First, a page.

Plaintiff Affordable Housing Preservation Foundation got a permanent injunction against Smith Wiiams in connection with business transactions he took in Affordable’s name. Within 30 days, Wiiams moved to vacate the injunction. But Wiiams’ motion did not detail why the injunction was infirm. The trial court ruled on the motion about seven months later. Wiiams’ notice of appeal was met with a motion to dismiss. Affordable Housing asserted that the bare motion to vacate was not sufficient to toll the time to appeal. Coming more than 30 days after the judgment was entered, Affordable argued, the appeal was not timely, thus depriving the appellate court of jurisdiction.
The appellate court disagreed and denied the motion to dismiss. Because the judgment was rendered by the judge, not a jury, the bare motion to vacate was sufficient to toll the time to appeal. “… [W]e conclude that, despite the fact that defendant’s motion did not contain the specific grounds relied upon for its request for relief, it nonetheless met the requirements of section 2-1203 [of the Illinois Code of Civil Procedure] and was a valid postjudgment motion.”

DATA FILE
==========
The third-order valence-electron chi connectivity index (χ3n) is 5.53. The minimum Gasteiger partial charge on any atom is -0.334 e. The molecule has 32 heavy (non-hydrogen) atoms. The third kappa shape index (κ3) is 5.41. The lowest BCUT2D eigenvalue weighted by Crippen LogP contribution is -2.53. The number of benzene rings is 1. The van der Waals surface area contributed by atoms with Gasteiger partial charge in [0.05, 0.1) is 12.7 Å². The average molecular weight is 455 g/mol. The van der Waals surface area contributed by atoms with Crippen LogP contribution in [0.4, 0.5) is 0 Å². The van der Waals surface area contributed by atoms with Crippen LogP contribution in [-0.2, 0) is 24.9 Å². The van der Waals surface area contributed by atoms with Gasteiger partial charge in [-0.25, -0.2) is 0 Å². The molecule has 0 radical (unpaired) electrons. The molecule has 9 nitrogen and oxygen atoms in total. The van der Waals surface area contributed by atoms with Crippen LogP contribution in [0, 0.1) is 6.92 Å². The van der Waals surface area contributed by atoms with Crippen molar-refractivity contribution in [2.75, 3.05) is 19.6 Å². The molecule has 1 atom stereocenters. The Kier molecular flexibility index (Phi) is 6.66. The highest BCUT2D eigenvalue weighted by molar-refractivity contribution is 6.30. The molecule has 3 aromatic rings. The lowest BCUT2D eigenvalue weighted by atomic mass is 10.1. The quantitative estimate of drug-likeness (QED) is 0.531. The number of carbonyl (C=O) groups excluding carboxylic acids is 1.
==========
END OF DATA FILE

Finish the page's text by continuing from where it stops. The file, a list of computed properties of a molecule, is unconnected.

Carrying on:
The opinion describes the difference between motions against the judgment brought in jury and non-jury cases, and attempts to clear up precedent that made the distinction ambiguous.
Get the whole opinion, Affordable Housing Preservation Foundation v. Wiiams, No. 1-05-3744 (7/13/07), by clicking here.